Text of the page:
Hello and thanks for reading.
Having started out my career in the world of technology working at a call centre, I can verify that when they say, “calls may be recorded”, they really are. We had to sit through grueling coaching sessions to review how our calls went on a regular basis.
It appears that Wal-Mart is taking this to a whole new level. As revealed in a Washington Post article, Wal-Mart has filed a patent to allow them to use sensors to also do this when it comes to the interactions between customers and cashiers at their stores. Before you get too hysterical, filing a patent is often a long way from actually building a technology, let alone implementing it.
However, it does take the world of IoT to a creepier place than some of us would like it to go.
The idea of the patent is to be able to gather audio data (such as how fast the interval is between beeps from the product scanner) to help to better train their team. That goal may be a good thing, as it would potentially lead to shorter line-ups on your Sunday morning run to the store. However, the idea that interactions between employees and customers may be recorded is troublesome to some.
One of the areas of concern may be in the area of health, as most of these stores employ pharmacists. Customers expect a certain level of privacy when asking the most personal health questions. As well, these audio sensors will also likely pick up conversations between customers themselves, which adds little value to the shopping experience.
It also is the kind of solution that may not bring value compared to the negative connotations that it creates. Said another way, the benefits of knowing more about the interactions between your staff and your customers may be outweighed by the drop in moral your team has by feeling that they are being constantly watched and evaluated.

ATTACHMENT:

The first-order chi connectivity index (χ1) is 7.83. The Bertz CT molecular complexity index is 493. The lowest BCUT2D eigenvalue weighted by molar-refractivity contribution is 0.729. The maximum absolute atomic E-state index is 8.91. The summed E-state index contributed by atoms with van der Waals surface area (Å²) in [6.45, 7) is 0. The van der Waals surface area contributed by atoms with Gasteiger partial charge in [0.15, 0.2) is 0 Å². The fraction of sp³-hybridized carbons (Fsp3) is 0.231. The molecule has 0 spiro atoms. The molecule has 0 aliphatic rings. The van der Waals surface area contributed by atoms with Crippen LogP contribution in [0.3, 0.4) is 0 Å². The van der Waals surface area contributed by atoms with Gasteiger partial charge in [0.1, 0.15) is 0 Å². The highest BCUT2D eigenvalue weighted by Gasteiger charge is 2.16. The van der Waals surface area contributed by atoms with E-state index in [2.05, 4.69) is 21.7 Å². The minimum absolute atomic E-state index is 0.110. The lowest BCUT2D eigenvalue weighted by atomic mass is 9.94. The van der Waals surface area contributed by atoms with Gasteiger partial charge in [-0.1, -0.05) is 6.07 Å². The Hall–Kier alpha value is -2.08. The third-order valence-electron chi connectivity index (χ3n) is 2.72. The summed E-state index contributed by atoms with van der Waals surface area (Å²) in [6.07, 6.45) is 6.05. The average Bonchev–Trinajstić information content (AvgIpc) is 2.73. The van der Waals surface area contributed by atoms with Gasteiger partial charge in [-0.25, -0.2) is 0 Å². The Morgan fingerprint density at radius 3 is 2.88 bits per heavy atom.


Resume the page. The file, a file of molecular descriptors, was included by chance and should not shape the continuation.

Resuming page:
Sure, I get the idea that if you are doing your job, you have nothing to worry about. This is often the same thoughts that are shared when the idea of body cameras for front-line police officers is brought forward, and there is some truth to this.
However, does that mean that you are OK with the same level of scrutiny?
It has been said that if you were followed by a police officer for 500 miles (800Km), even the most cautious and law-abiding driver would get a ticket for something. New solutions will monitor things like how many keystrokes an office worker has made or the frequency that a warehouse worker moves their hands to grab a box. Would you be ok with such monitoring at your job?
The Bottom Line
Sure, you are in your place of work to do just that … to work. So, there is a level of expectation that you are giving a maximum effort while you are there. However, IoT solutions should be designed to help increase productivity through an increased level of information (or a “carrot”), not to be used to punish (or as a “stick”).